Video conferencing: Top 10 specific body language tips

Video conferences are bringing back a visual element to remote communication and often body language is amplified: so how can you make sure you are sending out all the right signals?

As time goes on, people from all over the world become ever more connected in both the casual and business spheres. Because of this, video conferencing, made possible only recently by rapidly advancing wireless technologies, is used more and more often.

Since the visual nature of video conferencing magnifies your body language, it is important for all those who want to use the revolutionary technology to become familiar with how to use their bodies to help convey the intended message – and what to refrain from doing to keep from inadvertently sending a message they don’t want to convey.

To help you with that, the following list touches upon ten of the most useful body language tips to keep in mind when video conferencing.

1. Crossing Your Arms=Blocking – Crossing your arms or placing any other type of physical barrier between yourself and the viewpoint (in this case, the camera) of your conversational partner creates the illusion that you are not open to what is being said.

This is easy one to remember, because you can think that closed body=closed mind. Also, according to a study carried out by Allan and Barbara Pease, a person actually remembers 38 percent more of what they hear when their arms are uncrossed due to the psychological effects of crossing your arms.

2. Do Not Stare – It is important to make eye contact in order to show interest with what the speaker is saying. This can be difficult when you are communicating visually through a camera, so try to look at the camera, rather than your screen, most of the time. You do not want the speaker to feel you are staring, however, so you should let your eyes drift back to your screen from time to time.

3. Take Up Space – Whether people realize it or not, they read more confidence in someone who takes up more space. It is a primal instinct that you can use to your advantage by wearing spacious clothing, positioning your camera so you take up more of the shot, and otherwise making yourself big in as many ways as possible.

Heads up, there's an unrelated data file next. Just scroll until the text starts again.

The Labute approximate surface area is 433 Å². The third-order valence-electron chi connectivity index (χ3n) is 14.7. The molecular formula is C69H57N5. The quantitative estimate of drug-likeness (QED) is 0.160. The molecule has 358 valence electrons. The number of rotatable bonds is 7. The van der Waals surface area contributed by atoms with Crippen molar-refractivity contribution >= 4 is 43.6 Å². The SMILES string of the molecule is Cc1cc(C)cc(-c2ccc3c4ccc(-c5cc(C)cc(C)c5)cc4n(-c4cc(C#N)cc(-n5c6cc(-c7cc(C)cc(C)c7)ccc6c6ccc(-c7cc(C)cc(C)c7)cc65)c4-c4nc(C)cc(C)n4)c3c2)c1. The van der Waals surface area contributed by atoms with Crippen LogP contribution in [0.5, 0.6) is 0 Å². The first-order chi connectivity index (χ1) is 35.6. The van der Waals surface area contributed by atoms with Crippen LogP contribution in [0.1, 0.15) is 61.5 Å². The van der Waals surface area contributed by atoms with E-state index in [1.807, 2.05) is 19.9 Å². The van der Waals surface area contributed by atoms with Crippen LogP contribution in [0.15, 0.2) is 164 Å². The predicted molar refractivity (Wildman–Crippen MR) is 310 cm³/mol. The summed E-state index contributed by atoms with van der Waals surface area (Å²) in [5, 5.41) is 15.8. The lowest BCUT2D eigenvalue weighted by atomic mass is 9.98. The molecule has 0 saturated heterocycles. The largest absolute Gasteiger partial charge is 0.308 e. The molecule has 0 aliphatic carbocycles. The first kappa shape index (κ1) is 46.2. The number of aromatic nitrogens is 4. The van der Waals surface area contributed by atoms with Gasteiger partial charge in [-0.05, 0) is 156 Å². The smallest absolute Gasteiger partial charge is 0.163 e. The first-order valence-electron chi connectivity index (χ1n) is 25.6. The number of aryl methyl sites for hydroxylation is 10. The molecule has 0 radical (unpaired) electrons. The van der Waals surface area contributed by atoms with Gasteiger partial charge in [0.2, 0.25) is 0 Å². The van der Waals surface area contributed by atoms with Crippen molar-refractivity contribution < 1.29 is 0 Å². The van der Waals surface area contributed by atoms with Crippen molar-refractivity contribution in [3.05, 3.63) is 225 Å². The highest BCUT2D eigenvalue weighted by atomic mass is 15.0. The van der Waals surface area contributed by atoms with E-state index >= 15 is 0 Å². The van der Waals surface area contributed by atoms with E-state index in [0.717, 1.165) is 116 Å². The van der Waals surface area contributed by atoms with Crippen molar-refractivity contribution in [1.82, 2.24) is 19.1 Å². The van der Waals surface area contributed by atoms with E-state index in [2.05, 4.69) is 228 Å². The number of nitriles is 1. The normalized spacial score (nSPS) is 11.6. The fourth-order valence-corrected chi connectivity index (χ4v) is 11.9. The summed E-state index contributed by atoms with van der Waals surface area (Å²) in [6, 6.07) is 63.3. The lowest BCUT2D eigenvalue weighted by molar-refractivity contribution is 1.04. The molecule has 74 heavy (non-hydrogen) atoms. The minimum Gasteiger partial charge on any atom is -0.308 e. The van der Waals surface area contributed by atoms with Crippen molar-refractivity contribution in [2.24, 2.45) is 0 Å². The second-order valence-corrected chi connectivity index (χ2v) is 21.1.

4. Tension Symbols Aggression – Another read people make, usually without knowing it, is that tension in the body equals aggression. This is because tension can mean you are ready to fight. 

Relax the parts of the body visible to the video conference participants in order to come off as amiable.

5. Stiffen Only Your Back – The back is the one exception to the last point. Tensing and straightening your back does not symbolize aggression but confidence.

6. Lean In Slightly – It may feel natural to sit back in your chair, but it conveys that you are not interested in what is being said. Don’t lean in to a degree that looks intentional, as you do not want to come off as falsely attentive, but a slight lean forward will be greatly appreciated and will actually help the speaker to give a better performance.

7. Strike a Power Pose – Researchers from Harvard Business School have confirmed that striking certain poses and holding them for a few minutes actually boosts testosterone and decreases stress hormones. Make sure to look at a list of the so-called “power poses” the researchers found and employ them when you are sitting idle in a video conference.

8. Don’t Multitask – Don’t engage in any form of multi-tasking while listening to someone. This includes checking your watch, fidgeting, looking at your emails, or even tilting your head. To appear completely attentive, remain totally quiet and still while listening. Remember you don’t want to stare, but you might think about striking and holding one of those power poses…

9. Mimic Your Partner – Taking on the speaker’s behaviors or tone of voice will make him or her feel as if you are in agreement. Studies show that mirroring is one of the strongest ways to build rapport, and you can use this to your advantage my mimicking only when you agree with what is being said.

10. Two Hands=Higher Thinking – It may sound silly, but most people associate two-handed gestures with more informed thought than one-handed gestures or no gestures at all. When you are making a point that you need people to agree with, gesture with both hands.

Fifty-five percent of communication is exchanged through body language. Not only is this an example of why a modern online conference call from Blue Jeans UK or other conferencing software providers are so popular and helpful, but it is a good reason to master the tips mentioned above.

Of course, the ten tips make up only a small sampling of all the information about body language available, but they are a great place to start.

See also: The best conferencing tech for working from home

Praseeda Nair

Praseeda Nair

Praseeda was Editor for from 2016 to 2018.

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